# Sum of $\sum_{n=1}^{a}\sin\left(\left(2n+1\right)x\right)$

Why does $$\lim_{a\to\infty}\sum_{n=1}^{a}\sin\left(\left(2n+1\right)x\right)$$ seem to "fill in" the area between the curves $$-\sin(x)$$ and $$\cot(x)\cos(x)$$? The picture shows what I mean, with the green curve being the summation up to around 26 terms, and the black curves being $$-\sin(x)$$ and $$\cot(x)\cos(x)$$. I only went up to $$a=26$$ in the image, but as $$a$$ increases, it only fills the area in between the black curves even more thoroughly.

• There's a very similar question here, you might be able to apply the techniques mentioned there to your problem: math.stackexchange.com/questions/1172449/… Oct 2, 2023 at 14:24
• You can expect a closed-form representation of your sum (truncated at $n=a$) that involves a high-frequency term (like $\sin ax$) times a modulating function (that essentially defines your envelope). Oct 2, 2023 at 14:47

Let $$f_a(x) = \sum_{n=1}^a \sin((2n + 1)x).$$ According to Wolfram Alpha, we may simplify this to: $$f_a(x) = \frac{1}{2}\csc(x)(\cos(2x)-\cos(2(a+1)x)).$$ While I have no wish to write out the steps explicitly, on can find this closed form by observing that $$f_a(x)$$ is the imaginary part of the complex geometric series $$\sum_{n=1}^a e^{(2n+1)xi},$$ which can be explicitly computed and with enough effort, the imaginary part may be extracted.
Let us assume that $$0 < x < \pi$$. From the picture, we expect that $$f_a(x) \ge -\sin(x)$$, or equivalently, given $$\sin(x) > 0$$, $$\cos(2x) - \cos(2(a+1)x) + 2\sin^2(x) \ge 0,$$ and given $$\cos(2x) = 1 - 2\sin^2(x)$$, it is further equivalent to: $$\cos(2(a+1)x) \le 1.$$ Note that not only is this true, but equality will be achieved on the interval $$(0, \pi)$$ a number of times proportional to $$a$$, and that these roots will be evenly-spaced. Following the above argument in reverse, this means that $$f_a(x) \ge -\sin(x)$$, but with equality at precisely the same points. That explains the increasingly dense clustering of points where $$f_a(x) = -\sin(x)$$ along $$(0, \pi)$$.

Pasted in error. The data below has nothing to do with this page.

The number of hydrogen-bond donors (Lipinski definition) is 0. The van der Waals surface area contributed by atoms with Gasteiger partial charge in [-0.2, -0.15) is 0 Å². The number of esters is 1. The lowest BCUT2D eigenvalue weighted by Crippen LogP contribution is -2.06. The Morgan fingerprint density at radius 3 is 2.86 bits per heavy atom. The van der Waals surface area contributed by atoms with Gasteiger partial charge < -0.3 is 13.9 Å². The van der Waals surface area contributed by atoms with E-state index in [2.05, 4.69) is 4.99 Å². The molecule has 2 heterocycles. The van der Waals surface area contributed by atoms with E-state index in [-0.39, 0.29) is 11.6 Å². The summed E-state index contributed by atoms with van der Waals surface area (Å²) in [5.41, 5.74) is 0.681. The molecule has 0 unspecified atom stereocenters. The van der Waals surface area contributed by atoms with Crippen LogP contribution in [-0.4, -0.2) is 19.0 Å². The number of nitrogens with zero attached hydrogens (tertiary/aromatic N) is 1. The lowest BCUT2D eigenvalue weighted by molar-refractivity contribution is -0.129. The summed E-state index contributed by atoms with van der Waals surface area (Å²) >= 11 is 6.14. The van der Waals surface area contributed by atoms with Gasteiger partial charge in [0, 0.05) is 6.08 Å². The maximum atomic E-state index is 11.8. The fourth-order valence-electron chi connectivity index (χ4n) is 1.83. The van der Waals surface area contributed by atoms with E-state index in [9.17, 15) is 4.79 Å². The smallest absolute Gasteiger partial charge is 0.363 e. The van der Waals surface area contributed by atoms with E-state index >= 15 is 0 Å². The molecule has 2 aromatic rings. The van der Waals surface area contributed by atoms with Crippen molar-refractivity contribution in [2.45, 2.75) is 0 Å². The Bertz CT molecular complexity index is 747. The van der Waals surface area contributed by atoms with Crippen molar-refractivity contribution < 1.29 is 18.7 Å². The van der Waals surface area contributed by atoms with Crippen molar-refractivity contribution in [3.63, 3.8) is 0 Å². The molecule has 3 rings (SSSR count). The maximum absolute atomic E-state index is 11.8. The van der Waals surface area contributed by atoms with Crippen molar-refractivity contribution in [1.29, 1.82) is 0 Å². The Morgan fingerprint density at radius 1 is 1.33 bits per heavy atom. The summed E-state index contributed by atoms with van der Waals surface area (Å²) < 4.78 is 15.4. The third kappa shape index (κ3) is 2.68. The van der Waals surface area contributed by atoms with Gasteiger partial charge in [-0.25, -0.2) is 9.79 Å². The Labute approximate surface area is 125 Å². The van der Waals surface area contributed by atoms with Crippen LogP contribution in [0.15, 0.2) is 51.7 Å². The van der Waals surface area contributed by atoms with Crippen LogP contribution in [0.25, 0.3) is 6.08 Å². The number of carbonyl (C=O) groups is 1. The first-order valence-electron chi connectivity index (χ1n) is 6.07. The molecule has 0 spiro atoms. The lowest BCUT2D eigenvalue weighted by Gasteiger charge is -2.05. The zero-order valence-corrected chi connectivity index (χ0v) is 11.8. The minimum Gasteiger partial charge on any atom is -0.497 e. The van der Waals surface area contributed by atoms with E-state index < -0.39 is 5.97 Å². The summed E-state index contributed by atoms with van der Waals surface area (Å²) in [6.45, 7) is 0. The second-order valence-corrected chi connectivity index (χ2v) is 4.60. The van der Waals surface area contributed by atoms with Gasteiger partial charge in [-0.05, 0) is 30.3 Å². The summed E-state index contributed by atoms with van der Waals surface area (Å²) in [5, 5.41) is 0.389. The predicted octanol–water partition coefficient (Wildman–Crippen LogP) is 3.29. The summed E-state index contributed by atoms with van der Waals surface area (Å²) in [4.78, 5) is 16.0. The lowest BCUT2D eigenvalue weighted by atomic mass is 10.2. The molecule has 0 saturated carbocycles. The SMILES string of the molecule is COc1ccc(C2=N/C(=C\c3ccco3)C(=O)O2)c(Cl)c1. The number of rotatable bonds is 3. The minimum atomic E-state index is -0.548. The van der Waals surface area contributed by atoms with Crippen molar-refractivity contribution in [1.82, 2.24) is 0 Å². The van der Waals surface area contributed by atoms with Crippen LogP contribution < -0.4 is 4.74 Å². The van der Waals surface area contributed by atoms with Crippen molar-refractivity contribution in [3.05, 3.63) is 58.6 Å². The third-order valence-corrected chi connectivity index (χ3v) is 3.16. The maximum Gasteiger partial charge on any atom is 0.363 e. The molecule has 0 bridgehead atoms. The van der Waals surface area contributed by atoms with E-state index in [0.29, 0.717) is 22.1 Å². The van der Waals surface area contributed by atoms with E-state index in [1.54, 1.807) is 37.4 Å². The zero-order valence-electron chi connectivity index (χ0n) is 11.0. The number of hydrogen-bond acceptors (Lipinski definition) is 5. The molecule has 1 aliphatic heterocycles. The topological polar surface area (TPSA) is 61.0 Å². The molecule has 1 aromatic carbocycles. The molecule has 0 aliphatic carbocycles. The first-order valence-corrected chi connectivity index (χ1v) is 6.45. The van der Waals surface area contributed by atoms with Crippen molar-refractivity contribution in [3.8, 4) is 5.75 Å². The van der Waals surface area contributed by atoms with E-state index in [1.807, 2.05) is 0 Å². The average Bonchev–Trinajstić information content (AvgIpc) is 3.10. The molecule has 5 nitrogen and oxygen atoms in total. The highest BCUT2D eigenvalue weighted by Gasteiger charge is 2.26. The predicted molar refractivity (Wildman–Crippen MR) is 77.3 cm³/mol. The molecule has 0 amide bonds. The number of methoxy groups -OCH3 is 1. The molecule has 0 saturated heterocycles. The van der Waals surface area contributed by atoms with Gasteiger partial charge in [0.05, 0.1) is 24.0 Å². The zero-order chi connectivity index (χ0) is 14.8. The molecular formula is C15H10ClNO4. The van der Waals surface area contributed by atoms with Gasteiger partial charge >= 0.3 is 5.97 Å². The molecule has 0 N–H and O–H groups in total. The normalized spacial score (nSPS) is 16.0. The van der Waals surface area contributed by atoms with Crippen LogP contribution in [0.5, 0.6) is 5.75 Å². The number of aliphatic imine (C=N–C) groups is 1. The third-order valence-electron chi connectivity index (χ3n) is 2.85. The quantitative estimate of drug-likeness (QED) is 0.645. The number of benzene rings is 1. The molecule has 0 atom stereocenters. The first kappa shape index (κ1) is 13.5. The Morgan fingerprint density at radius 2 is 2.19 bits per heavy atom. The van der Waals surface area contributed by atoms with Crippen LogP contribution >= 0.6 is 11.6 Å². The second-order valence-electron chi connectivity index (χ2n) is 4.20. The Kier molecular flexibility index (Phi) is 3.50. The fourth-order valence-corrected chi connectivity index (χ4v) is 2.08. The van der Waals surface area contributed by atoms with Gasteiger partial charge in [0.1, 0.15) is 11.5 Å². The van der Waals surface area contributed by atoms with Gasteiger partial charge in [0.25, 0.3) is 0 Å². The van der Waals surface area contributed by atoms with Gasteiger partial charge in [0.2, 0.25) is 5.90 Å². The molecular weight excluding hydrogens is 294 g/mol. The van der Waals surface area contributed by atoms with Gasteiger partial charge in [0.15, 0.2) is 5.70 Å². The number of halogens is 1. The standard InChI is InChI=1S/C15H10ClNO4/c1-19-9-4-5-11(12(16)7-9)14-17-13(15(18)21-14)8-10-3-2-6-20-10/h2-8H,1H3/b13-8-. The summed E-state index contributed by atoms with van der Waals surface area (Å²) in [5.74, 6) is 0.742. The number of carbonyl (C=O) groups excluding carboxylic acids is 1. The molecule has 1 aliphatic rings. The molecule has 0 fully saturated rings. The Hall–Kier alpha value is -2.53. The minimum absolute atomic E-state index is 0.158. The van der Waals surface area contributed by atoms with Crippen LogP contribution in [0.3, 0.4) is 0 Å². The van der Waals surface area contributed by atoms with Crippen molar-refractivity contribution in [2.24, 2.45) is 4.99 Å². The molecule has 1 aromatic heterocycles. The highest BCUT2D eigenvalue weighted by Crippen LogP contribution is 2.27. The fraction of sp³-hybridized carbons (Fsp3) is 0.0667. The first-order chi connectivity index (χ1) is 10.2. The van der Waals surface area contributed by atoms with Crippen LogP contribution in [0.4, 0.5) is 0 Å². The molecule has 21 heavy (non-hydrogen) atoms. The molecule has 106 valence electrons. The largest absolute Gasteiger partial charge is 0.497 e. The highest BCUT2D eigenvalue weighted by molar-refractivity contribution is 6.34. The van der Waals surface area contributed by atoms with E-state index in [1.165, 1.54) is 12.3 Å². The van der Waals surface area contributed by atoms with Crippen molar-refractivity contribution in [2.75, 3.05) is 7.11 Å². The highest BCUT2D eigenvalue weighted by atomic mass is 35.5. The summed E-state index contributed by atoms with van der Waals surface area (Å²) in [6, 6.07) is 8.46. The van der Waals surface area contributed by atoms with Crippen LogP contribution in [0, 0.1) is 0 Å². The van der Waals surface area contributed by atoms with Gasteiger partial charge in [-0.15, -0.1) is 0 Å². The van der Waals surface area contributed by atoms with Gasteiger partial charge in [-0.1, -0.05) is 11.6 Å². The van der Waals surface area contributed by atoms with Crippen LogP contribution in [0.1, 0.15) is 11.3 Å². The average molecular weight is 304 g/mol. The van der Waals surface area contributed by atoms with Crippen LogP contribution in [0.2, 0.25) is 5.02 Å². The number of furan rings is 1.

We also can see that $$f_a(x) \le \frac{\cos^2(x)}{\sin(x)}$$. Once again, given $$\sin(x) > 0$$, the above is equivalent to, $$\cos(2(a + 1)x) - 2\cos^2(x) - \cos(2x) \ge 0,$$ i.e. $$\cos(2(a + 1)x) \ge -1.$$ Once again, the inequality is achieved at regularly-spaced points, with number proportional to $$a$$. And, once again, this pattern of equality follows back to $$f_a(x) \le \frac{\cos^2(x)}{\sin(x)}$$.
On $$\pi < x < 2\pi$$, we obtain the reverse inequalities, as on this new interval, $$\sin(x) < 0$$. The same proofs work, so long as we begin with the opposite inequalities. The same pattern of equality will still hold.
Note that $$f_a$$ has a period of $$2\pi$$, so the observed patterns continue to hold on other intervals of the form $$(2n\pi, (2n+1)\pi)$$.
So, we see that $$f_a$$ bounces between the two curves, with frequency proportional to $$a$$. Because $$f_a$$ is continuous (from the original series representation), we know, from the intermediate value theorem, that every function value will be achieved between the two curves, between each "bounce". As the bounces get more frequent, it will naturally appear that the function is filling the space between the curves.